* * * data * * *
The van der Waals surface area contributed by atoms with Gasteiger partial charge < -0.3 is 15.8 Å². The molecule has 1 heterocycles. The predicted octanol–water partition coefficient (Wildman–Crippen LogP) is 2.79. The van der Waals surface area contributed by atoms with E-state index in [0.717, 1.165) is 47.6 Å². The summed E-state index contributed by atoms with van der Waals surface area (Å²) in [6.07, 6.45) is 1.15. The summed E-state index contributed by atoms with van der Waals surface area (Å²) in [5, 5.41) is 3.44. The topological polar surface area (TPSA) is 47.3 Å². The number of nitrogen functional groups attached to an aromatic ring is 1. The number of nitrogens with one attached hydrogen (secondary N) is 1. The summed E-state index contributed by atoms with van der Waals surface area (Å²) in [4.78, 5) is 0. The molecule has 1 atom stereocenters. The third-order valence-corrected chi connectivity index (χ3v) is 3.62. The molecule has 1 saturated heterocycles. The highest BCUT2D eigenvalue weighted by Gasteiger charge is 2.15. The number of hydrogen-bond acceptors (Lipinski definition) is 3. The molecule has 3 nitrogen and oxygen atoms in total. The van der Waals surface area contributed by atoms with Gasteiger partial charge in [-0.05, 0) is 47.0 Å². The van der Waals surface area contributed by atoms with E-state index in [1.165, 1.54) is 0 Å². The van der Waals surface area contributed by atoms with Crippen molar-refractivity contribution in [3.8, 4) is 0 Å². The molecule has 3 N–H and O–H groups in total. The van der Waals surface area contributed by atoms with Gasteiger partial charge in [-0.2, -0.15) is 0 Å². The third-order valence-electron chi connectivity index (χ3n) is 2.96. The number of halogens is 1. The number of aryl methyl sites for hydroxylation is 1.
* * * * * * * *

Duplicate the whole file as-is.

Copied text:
The van der Waals surface area contributed by atoms with Gasteiger partial charge < -0.3 is 15.8 Å². The molecule has 1 heterocycles. The predicted octanol–water partition coefficient (Wildman–Crippen LogP) is 2.79. The van der Waals surface area contributed by atoms with E-state index in [0.717, 1.165) is 47.6 Å². The summed E-state index contributed by atoms with van der Waals surface area (Å²) in [6.07, 6.45) is 1.15. The summed E-state index contributed by atoms with van der Waals surface area (Å²) in [5, 5.41) is 3.44. The topological polar surface area (TPSA) is 47.3 Å². The number of nitrogen functional groups attached to an aromatic ring is 1. The number of nitrogens with one attached hydrogen (secondary N) is 1. The summed E-state index contributed by atoms with van der Waals surface area (Å²) in [4.78, 5) is 0. The molecule has 1 atom stereocenters. The third-order valence-corrected chi connectivity index (χ3v) is 3.62. The molecule has 1 saturated heterocycles. The highest BCUT2D eigenvalue weighted by Gasteiger charge is 2.15. The number of hydrogen-bond acceptors (Lipinski definition) is 3. The molecule has 3 nitrogen and oxygen atoms in total. The van der Waals surface area contributed by atoms with Gasteiger partial charge in [-0.05, 0) is 47.0 Å². The van der Waals surface area contributed by atoms with E-state index in [1.165, 1.54) is 0 Å². The van der Waals surface area contributed by atoms with Crippen molar-refractivity contribution in [3.8, 4) is 0 Å². The molecule has 3 N–H and O–H groups in total. The van der Waals surface area contributed by atoms with Gasteiger partial charge in [-0.2, -0.15) is 0 Å². The third-order valence-electron chi connectivity index (χ3n) is 2.96. The number of halogens is 1. The number of aryl methyl sites for hydroxylation is 1.